The Moore Bahamas Foundation yesterday announced its fourth and final $300,000 grant for Hurricane Dorian relief and recovery.
The announcement brings Moore Bahamas’ total contributions to $1m, and completes its pledge on behalf of Louis Bacon to support hurricane recovery.
Initially focused on emergency aid and community rebuilding in some of the hardest hit areas of The Bahamas, the grants expanded to meet needs exacerbated by the onset of COVID-19 - including food aid in Grand Bahama.
Moore Bahamas has also joined with partners such as Lend A Hand Bahamas, to provide job training in New Providence, aimed at diversifying skill sets outside of the tourism market.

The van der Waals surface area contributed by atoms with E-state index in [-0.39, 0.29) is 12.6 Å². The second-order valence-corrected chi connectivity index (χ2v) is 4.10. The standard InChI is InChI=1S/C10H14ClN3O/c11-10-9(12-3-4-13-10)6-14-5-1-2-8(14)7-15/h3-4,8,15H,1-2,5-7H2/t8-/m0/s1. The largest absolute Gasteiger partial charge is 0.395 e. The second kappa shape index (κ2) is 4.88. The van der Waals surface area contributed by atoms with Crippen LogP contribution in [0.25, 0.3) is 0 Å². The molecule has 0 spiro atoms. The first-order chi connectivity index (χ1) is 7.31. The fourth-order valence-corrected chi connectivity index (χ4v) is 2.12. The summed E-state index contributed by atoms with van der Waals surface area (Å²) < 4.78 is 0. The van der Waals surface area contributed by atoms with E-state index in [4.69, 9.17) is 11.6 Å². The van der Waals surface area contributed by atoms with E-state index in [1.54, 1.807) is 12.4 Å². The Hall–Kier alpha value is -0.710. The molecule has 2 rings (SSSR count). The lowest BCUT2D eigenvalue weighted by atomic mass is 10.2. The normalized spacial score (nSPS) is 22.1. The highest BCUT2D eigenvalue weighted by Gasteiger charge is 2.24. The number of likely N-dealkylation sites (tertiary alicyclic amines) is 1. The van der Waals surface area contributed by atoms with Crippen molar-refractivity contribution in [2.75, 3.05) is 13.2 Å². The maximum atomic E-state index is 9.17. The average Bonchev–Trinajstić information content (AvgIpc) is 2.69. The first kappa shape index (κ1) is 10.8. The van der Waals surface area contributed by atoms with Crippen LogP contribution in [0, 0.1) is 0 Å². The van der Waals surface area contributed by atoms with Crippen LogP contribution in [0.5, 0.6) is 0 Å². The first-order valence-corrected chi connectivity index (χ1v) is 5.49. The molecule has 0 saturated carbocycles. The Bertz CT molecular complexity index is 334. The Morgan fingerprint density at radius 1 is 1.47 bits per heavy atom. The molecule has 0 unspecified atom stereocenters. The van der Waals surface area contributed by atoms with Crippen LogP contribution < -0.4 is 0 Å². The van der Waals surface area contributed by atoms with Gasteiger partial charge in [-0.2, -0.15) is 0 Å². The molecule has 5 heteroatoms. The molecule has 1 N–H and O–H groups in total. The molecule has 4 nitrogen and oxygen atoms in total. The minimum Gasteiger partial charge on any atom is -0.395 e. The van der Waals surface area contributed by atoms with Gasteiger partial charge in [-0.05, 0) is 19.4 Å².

“Tourism always will be foundational to The Bahamas’ economy, but both Dorian and the coronavirus pandemic have made it clear that a resilient economic future depends on the next generation of Bahamians being ready to captain new industries less reliant on foreign visitors,” said Lucas Metropulus, chair of Lend a Hand.
“The generous support from Moore Bahamas launches an enterprising programme to up skill talented young people in topics ranging from web and graphic design to aquaponic farming to call-center etiquette.”
Working with partners such as the Bahamas National Trust, Friends of the Environment, and local bone fishing guides, the Bonefish & Tarpon Trust will replant mangrove forests on both Grand Bahama and Abaco. Hurricane Dorian destroyed nearly 74 percent of mangrove cover on Grand Bahama and 40 percent on Abaco.
In partnership with the government, the Rocky Mountain Institute seeks to advance plans to create a solar-powered “green-grid” at East End, Grand Bahama. ADRA Bahamas will provide aquaponic farming equipment to Grand Bahama farmers whose equipment was lost to Dorian.